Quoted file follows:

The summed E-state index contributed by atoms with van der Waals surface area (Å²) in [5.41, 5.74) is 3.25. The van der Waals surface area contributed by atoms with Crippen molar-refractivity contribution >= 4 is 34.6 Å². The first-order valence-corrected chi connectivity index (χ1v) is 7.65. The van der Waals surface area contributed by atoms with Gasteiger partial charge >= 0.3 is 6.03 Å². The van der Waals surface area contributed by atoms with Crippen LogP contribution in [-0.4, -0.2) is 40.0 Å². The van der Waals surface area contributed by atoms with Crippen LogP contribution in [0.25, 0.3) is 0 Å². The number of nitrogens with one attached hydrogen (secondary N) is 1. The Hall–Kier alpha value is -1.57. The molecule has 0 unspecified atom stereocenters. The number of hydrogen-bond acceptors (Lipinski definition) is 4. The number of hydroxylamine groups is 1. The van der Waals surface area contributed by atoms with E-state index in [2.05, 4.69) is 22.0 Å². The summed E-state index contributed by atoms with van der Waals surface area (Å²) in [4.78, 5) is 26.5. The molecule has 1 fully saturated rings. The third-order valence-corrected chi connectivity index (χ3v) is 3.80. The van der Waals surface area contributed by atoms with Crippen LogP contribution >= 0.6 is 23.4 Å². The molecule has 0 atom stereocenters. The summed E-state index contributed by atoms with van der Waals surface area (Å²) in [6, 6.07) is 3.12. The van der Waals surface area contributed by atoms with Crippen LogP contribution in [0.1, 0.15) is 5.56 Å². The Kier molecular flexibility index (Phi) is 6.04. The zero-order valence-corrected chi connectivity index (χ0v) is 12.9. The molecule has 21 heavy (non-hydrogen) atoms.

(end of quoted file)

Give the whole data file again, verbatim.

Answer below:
The summed E-state index contributed by atoms with van der Waals surface area (Å²) in [5.41, 5.74) is 3.25. The van der Waals surface area contributed by atoms with Crippen molar-refractivity contribution >= 4 is 34.6 Å². The first-order valence-corrected chi connectivity index (χ1v) is 7.65. The van der Waals surface area contributed by atoms with Gasteiger partial charge >= 0.3 is 6.03 Å². The van der Waals surface area contributed by atoms with Crippen LogP contribution in [-0.4, -0.2) is 40.0 Å². The van der Waals surface area contributed by atoms with Crippen LogP contribution in [0.25, 0.3) is 0 Å². The number of nitrogens with one attached hydrogen (secondary N) is 1. The Hall–Kier alpha value is -1.57. The molecule has 0 unspecified atom stereocenters. The number of hydrogen-bond acceptors (Lipinski definition) is 4. The number of hydroxylamine groups is 1. The van der Waals surface area contributed by atoms with E-state index in [2.05, 4.69) is 22.0 Å². The summed E-state index contributed by atoms with van der Waals surface area (Å²) in [4.78, 5) is 26.5. The molecule has 1 fully saturated rings. The third-order valence-corrected chi connectivity index (χ3v) is 3.80. The van der Waals surface area contributed by atoms with Crippen LogP contribution >= 0.6 is 23.4 Å². The molecule has 0 atom stereocenters. The summed E-state index contributed by atoms with van der Waals surface area (Å²) in [6, 6.07) is 3.12. The van der Waals surface area contributed by atoms with Crippen LogP contribution in [0.1, 0.15) is 5.56 Å². The Kier molecular flexibility index (Phi) is 6.04. The zero-order valence-corrected chi connectivity index (χ0v) is 12.9. The molecule has 21 heavy (non-hydrogen) atoms.